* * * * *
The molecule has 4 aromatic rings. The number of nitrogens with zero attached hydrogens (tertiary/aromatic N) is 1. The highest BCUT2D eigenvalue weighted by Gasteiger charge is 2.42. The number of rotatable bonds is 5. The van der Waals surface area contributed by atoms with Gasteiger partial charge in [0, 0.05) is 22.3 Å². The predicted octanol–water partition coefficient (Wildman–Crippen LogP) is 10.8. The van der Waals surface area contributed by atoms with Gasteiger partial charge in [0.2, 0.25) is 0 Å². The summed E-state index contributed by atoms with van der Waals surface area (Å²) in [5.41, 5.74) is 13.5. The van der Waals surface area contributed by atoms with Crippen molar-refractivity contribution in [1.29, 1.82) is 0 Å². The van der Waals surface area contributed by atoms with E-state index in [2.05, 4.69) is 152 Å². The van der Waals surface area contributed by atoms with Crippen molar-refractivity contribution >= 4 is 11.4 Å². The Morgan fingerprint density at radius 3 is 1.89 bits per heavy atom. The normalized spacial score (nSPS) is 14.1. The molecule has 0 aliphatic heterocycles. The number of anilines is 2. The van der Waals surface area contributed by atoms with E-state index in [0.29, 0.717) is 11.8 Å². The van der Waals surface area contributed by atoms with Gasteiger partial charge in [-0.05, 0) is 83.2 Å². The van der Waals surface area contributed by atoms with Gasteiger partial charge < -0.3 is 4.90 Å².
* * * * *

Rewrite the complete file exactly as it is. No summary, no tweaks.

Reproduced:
The molecule has 4 aromatic rings. The number of nitrogens with zero attached hydrogens (tertiary/aromatic N) is 1. The highest BCUT2D eigenvalue weighted by Gasteiger charge is 2.42. The number of rotatable bonds is 5. The van der Waals surface area contributed by atoms with Gasteiger partial charge in [0, 0.05) is 22.3 Å². The predicted octanol–water partition coefficient (Wildman–Crippen LogP) is 10.8. The van der Waals surface area contributed by atoms with Gasteiger partial charge in [0.2, 0.25) is 0 Å². The summed E-state index contributed by atoms with van der Waals surface area (Å²) in [5.41, 5.74) is 13.5. The van der Waals surface area contributed by atoms with Crippen molar-refractivity contribution in [1.29, 1.82) is 0 Å². The van der Waals surface area contributed by atoms with E-state index in [2.05, 4.69) is 152 Å². The van der Waals surface area contributed by atoms with Crippen molar-refractivity contribution >= 4 is 11.4 Å². The Morgan fingerprint density at radius 3 is 1.89 bits per heavy atom. The normalized spacial score (nSPS) is 14.1. The molecule has 0 aliphatic heterocycles. The number of anilines is 2. The van der Waals surface area contributed by atoms with E-state index in [0.29, 0.717) is 11.8 Å². The van der Waals surface area contributed by atoms with Gasteiger partial charge in [-0.05, 0) is 83.2 Å². The van der Waals surface area contributed by atoms with Gasteiger partial charge < -0.3 is 4.90 Å².